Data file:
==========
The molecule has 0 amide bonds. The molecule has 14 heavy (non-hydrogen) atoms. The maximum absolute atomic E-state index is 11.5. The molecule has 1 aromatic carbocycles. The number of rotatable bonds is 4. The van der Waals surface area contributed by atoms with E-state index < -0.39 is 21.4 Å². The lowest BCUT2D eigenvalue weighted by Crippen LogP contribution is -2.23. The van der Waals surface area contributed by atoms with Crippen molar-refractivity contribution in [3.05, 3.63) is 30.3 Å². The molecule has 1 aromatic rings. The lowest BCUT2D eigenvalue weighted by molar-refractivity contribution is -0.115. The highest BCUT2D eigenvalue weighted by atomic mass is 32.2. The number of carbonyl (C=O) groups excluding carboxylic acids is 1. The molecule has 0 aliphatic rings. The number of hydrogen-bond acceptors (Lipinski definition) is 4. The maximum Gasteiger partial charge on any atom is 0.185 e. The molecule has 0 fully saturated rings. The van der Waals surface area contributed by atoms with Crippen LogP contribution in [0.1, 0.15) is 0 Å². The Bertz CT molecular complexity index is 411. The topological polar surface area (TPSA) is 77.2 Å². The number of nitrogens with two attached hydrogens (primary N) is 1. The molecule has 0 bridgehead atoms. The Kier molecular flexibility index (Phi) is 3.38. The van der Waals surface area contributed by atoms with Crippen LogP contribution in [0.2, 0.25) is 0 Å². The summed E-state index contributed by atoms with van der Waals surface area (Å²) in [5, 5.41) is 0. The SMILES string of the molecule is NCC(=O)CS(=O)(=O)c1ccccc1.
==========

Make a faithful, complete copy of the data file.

The molecule has 0 amide bonds. The molecule has 14 heavy (non-hydrogen) atoms. The maximum absolute atomic E-state index is 11.5. The molecule has 1 aromatic carbocycles. The number of rotatable bonds is 4. The van der Waals surface area contributed by atoms with E-state index < -0.39 is 21.4 Å². The lowest BCUT2D eigenvalue weighted by Crippen LogP contribution is -2.23. The van der Waals surface area contributed by atoms with Crippen molar-refractivity contribution in [3.05, 3.63) is 30.3 Å². The molecule has 1 aromatic rings. The lowest BCUT2D eigenvalue weighted by molar-refractivity contribution is -0.115. The highest BCUT2D eigenvalue weighted by atomic mass is 32.2. The number of carbonyl (C=O) groups excluding carboxylic acids is 1. The molecule has 0 aliphatic rings. The number of hydrogen-bond acceptors (Lipinski definition) is 4. The maximum Gasteiger partial charge on any atom is 0.185 e. The molecule has 0 fully saturated rings. The van der Waals surface area contributed by atoms with Crippen LogP contribution in [0.1, 0.15) is 0 Å². The Bertz CT molecular complexity index is 411. The topological polar surface area (TPSA) is 77.2 Å². The number of nitrogens with two attached hydrogens (primary N) is 1. The molecule has 0 bridgehead atoms. The Kier molecular flexibility index (Phi) is 3.38. The van der Waals surface area contributed by atoms with Crippen LogP contribution in [0.2, 0.25) is 0 Å². The summed E-state index contributed by atoms with van der Waals surface area (Å²) in [5, 5.41) is 0. The SMILES string of the molecule is NCC(=O)CS(=O)(=O)c1ccccc1.